Alinsky’s Rules for Radicals #9: The threat is usually more terrifying than the thing itself.
In a game of cards, bluffing — pretending you have good cards when you really don’t — can be a useful tactic.
If you can successfully make the other players at the table believe you have better cards than they do, they’ll fold from fear of losing. When that happens, you win.
That threat is a powerful thing. You could have nothing. But because everyone thinks you have a weapon more powerful than their own, you get your way.
The other players spend time imagining the worst-case scenario, which, in this example, is you having better cards than them and taking all their money. When they realize how scary that scenario is, they decide they don’t want to take that chance.
Thus, Saul Alinsky, the father of grassroots organizing, wrote his ninth rule. And it still holds true today.
Conservative Speakers Make Colleges Imagine the Worst
For the past couple years especially, college campuses have had to consider threats when booking conservative speakers for events. Writer and activist Ben Shapiro, as an example, tends to draw protesters when he does college appearances.
Shapiro had a speaking event booked for the end of last month at St. Olaf College in Minnesota. As the student leader responsible for the event was finalizing contract details, the college backed out.
St. Olaf said it canceled because the date was inappropriate — the event was to occur on the one-year anniversary of student protests and sit-ins in response to a series of racist notes and graffiti reported on campus.
Shapiro’s student supporters did not buy that reason. What does Shapiro have to do with racism?
Underneath it all, the college was considering its threats and made a judgment call on which threat had the potential for the greatest damage. Like a bluff, none of these threats were definite. But as Alinsky says, imagined worst-case scenarios are usually more terrifying than what the actual consequence would be.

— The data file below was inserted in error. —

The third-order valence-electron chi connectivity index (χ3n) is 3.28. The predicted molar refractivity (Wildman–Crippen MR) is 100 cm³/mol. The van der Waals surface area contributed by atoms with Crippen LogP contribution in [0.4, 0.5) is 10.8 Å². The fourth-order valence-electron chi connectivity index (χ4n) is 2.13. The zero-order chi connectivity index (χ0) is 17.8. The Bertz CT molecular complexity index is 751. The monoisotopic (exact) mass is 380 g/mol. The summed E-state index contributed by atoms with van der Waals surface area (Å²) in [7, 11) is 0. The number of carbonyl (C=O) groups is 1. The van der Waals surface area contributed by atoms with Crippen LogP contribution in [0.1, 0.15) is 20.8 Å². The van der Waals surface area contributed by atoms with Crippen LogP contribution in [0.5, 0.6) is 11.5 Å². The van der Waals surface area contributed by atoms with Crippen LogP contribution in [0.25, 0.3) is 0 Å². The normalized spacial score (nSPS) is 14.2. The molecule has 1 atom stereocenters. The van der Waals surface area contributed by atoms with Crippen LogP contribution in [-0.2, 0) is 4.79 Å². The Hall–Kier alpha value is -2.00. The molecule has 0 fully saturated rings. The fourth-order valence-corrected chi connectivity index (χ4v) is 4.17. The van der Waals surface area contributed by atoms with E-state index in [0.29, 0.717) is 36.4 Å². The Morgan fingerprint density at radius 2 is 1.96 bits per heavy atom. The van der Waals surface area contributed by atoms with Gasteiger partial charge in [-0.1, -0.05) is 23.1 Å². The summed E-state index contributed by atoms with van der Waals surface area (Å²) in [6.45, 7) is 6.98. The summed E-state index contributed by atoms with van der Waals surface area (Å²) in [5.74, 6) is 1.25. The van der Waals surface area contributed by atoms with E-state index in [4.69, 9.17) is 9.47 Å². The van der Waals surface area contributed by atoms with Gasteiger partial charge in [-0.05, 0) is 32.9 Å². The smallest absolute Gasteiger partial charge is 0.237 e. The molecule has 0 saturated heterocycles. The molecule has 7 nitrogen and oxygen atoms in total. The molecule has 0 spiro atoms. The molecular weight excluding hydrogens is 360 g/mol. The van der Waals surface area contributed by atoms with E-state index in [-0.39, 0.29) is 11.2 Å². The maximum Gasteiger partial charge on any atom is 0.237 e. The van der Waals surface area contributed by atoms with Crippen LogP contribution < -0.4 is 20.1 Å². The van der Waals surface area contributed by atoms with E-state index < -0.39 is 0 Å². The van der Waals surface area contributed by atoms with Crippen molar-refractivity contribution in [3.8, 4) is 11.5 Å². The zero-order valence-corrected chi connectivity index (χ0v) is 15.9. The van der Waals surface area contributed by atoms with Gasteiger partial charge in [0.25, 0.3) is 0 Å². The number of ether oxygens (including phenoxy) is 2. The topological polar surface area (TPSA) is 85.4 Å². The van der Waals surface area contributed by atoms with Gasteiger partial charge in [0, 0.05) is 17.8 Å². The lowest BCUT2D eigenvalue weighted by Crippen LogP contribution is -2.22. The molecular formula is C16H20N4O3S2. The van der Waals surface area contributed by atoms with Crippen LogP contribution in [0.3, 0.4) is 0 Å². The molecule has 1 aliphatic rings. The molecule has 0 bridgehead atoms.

The threat from the Left is almost inherent when Shapiro steps foot on a college campus. He’s known to draw protesters. Protests carry the potential for physical and emotional harm and tend to draw media attention, which could damage St. Olaf’s reputation. As a result, enrollment could decrease, as could donations. Worst-case scenario: The college experiences an economic crisis.
Would Shapiro’s appearance have caused St. Olaf to crumble into closure? Probably not. But like our card players, that’s not a chance anyone wanted to take.
Threats Only Work If…
There’s another reason, an essential part to this Alinsky rule, that the threat got Shapiro’s appearance canceled.
“Remember the rule—the threat is often more effective than the tactic itself, but only if you are so organized that the establishment knows not only that you have the power to execute the tactic but that you definitely will,” Alinsky wrote.
St. Olaf knew what students were capable of, having experienced protests and their aftermath just one year ago.
But what if the college didn’t think the students would actually protest? In a card game, that’s known as calling someone’s bluff. If you do not successfully convince the other players that you do have better cards than them, they won’t fold. And if you don’t have any good cards at the end, you’ll end up losing.
“You can’t do much bluffing in this game; if you’re ever caught bluffing, forget about ever using threats in the future,” Alinsky wrote. “On that point you’re dead.”
Once you lose your credibility and other organizations doubt your ability to follow-through on your threats, your bluff will be called every time and your threat will not be effective.
How This Rule Does and Does Not Apply to You
Going around threatening people is not what Alinsky is suggesting. Instead, be aware that causing someone to concoct worst-case scenarios in their minds can be extremely effective — if they assume you have follow-through.
Commit to your actions. If you say you’re going to be somewhere holding a sign, make sure you show up. If you say you’re going to bombard a politician’s office with emails or phone calls, be confident that you can make that happen.
Conversely, if you’re ever threatened in your activism, don’t let your mind go into distress. (Don’t forget that Alinsky’s rule No. 6 says fighting for freedom should be fun!) Rule No. 9 says that whatever terrifying thing you think could happen probably won’t happen. Imaginations are powerful.